Video TapeWorm

New, encore and low-price releases on Tuesday, Nov. 30



1972; 16.95, R

Our buds at recently uncovered this all-but-unknown Italian horror flick starring Mark Damen and Claudia Gravy. Possessed by Byleth, the Demon of Incest, a man struggles to control impure urges toward his sister. Nicely Gothic, it features all those things you hope to find in an Italian horror movie: nekkid women and lots of sexy talk. Truly prurient but never naughty, with just a hint of violence. This is only available as a DVD-R, so expect a few authentic grindhouse scratches.


1935; 16.95, UR

Another great rarity from, this one a Russian take on “R.U.R.” (“Rossum’s Universal Robots”), the play that gave us the word “robot.” Greedy capitalists drive their workers like slaves until a scientist creates an army of robots to do the more dangerous work — and he controls them with … a saxophone! The workers take control of the robots and march on their ruler, who savagely turns the tables on the workers. Truly inspired and surreal throughout, with great music and terrific visuals. Note that this is in Russian with no subtitles, but you won’t have any trouble following it. A DVD-R taken from a 35 mm print.



2010; $16.95, UR

The late Sam Kinison was no stranger to Louisville (among other things, he had a passion for Steak ’n Shake hamburgers), and this simple Comedy Central doc captures Sam’s blisteringly funny human side in the many comics he inspired. With bits by Denis Leary, Jay Leno, George Lopez and Chris Rock.


2009; $24.95, PG

A quiet, mature film about the inconsequential nature of cultural differences. Patricia Clarkson and Alexander “Deep Space Nine” Siddig star as married friends with time to kill in Cairo; they fall into a routine of examining the various ways humans go about the business of being, uh, human.


2010; $39.95-$45.95, PG

The first-ever Blu-ray release of the original “Fantasia.” For the culturally illiterate: This animated movie, the first to combine classical symphony and interpretive visuals, was such a groundbreaking event that schools across America shut down for a day in 1941 to allow everyone — students, teachers, lunch ladies — to experience it. Then, of course, Disney made an updated version in 2000 that was more for the bucks. Both are included in this excellent two-disc DVD/four-disc Blu-ray-DVD combo set with all the bonus goodies. Priceless.


2010; $19.95, R

A fun indie rom-com with a brilliant cast, including Drew Barrymore and Justin Long as lovers trying to keep the spark alive as they shuttle between jobs in New York and San Francisco. Co-stars Christina Applegate; watch for “Bob & Tom” favorites Rob Riggle and Jim Gaffigan in cameos.


2010; $29.95-39.95, PG-13

Just plain silly-arsed action/romantic-comedy starring two of the most likeable and attractive people in Hollywood: Cameron Diaz and Tom Cruise. He’s some sort of super-spy on the run. She gets sucked up in his tailwind as he blows by, becoming his partner. A goofy, cheeky, sexy, good-time popcorn muncher, and a great first-date flick. Recommended.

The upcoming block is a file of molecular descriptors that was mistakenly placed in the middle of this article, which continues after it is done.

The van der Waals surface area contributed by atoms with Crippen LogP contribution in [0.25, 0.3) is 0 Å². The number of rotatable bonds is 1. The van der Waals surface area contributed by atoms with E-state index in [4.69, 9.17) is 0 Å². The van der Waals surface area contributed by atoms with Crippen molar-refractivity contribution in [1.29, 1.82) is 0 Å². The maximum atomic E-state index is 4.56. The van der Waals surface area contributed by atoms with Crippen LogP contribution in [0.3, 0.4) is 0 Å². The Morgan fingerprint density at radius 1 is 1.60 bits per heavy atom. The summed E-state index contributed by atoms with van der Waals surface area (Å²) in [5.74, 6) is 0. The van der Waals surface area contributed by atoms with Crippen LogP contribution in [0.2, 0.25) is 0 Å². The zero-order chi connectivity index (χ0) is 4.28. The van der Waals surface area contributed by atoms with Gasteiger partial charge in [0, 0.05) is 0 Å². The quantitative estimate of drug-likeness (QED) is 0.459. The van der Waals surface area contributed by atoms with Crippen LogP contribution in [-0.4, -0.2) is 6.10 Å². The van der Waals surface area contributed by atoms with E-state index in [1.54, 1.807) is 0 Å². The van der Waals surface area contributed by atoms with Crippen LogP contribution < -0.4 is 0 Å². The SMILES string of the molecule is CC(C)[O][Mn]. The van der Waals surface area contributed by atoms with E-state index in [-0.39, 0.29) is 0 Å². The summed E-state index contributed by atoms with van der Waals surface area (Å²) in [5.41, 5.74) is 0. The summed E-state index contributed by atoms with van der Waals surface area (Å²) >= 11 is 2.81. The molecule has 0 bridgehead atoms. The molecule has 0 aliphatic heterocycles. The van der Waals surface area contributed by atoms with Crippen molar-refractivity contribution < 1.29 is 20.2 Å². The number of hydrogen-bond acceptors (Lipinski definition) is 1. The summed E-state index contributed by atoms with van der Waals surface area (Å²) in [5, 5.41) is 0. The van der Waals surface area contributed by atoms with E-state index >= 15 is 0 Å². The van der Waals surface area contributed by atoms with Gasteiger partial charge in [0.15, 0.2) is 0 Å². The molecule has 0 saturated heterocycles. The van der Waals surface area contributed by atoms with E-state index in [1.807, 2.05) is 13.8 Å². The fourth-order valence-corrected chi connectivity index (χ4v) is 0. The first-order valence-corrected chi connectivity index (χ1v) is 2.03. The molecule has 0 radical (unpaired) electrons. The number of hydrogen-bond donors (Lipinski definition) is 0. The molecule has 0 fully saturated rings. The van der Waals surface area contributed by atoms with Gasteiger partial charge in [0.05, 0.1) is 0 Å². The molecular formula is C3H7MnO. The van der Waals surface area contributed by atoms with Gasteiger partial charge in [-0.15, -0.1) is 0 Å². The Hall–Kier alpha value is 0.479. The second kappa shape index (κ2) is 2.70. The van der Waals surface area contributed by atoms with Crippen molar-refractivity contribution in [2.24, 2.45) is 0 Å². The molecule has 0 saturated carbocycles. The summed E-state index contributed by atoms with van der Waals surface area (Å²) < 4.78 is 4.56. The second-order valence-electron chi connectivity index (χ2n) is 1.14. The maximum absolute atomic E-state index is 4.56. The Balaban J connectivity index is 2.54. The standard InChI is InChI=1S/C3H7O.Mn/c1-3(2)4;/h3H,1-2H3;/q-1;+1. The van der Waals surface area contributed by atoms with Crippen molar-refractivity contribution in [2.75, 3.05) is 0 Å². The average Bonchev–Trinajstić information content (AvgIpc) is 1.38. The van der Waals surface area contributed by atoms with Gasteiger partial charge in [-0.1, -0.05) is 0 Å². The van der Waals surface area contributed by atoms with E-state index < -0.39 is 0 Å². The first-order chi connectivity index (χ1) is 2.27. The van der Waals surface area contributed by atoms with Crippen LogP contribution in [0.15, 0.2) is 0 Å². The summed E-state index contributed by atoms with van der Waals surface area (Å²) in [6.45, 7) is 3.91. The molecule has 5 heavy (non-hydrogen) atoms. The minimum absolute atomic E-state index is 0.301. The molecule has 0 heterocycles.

2010; $29.95, UR

The latest in the “Roger Corman Presents” series, highlighting The Cheap One’s substantial contributions to the women-in-prison genre. Five classic flicks — complete with shower scenes! — including “The Hot Box,” co-written by Jonathan “Silence of the Lambs” Demme. Stars include Pam Grier, Vonetta McGee, Beverly Garland and Laurie Rose (aka “Misty Dawn,” the self-professed Queen of Anal Porn).


2010; $29.95, UR

This Italian/French crime drama is based on the true story of Rita Atria who, at the age of 17, walked out of the Sicilian Mafia — after her father and brother were murdered — disclosing all she knew to authorities. Excellent.


2010; $29.95-$44.95, PG

It goes against our principles to mention anything with Nic Cage in it, but since Sara Havens became managing editor, we must do as Mistress says, or she will punish us, yes she will. Here, No-Talent-Nickie pimps Disney’s next “classic cartoon turned into a cheezy movie turned into a ride” crap; a big-budget, CGI-filled quickie-comedy about a young man who learns he is to become a wizard and save the world from evil. Hey, wasn’t that the plot of “Harry P …”?


2010; $24.95, UR

What a neat flick! Danish director Nicolas “Pusher” Winding Refn brings us the brutal if beautiful tale of “One Eye,” who escapes his Viking captors only to wind up on the road to the Crusades. But he never makes it to Jerusalem, ending up in the New World, where his party is slowly and savagely decimated by the locals. Mads Mikkelsen from “Casino Royale” and “Clash of the Titans” stars.


2010; $29.95-$39.95, PG-13

The inevitable sparkly vampire movie spoof from the guys behind “Meet the Spartans.” You know what to expect: 10 minutes of actual “Twilight” bashing — including a great gay dance number by the werewolf clan — padded out with pop references to Tiger Woods, the Kardashians and Lady Gaga. Jenn Proske, the gal who plays “Becca,” does a great Kristen Stewart impersonation.


2008; $29.95, PG

Uncle Walt Disney was a very quiet, introverted man who shunned the spotlight. That’s why he fought against taking “The Group” of his best animators to South America on a goodwill tour at the request of the U.S. government during WWII. But as this rare, behind-the-scenes doc shows, he came alive when it was just him and other artists or children — usually without an interpreter. Then he turned into a child himself, acting out stories, quickly sketching characters and backgrounds, and generally having the time of his life. If you’d like a chance to see the real Disney, here he is.

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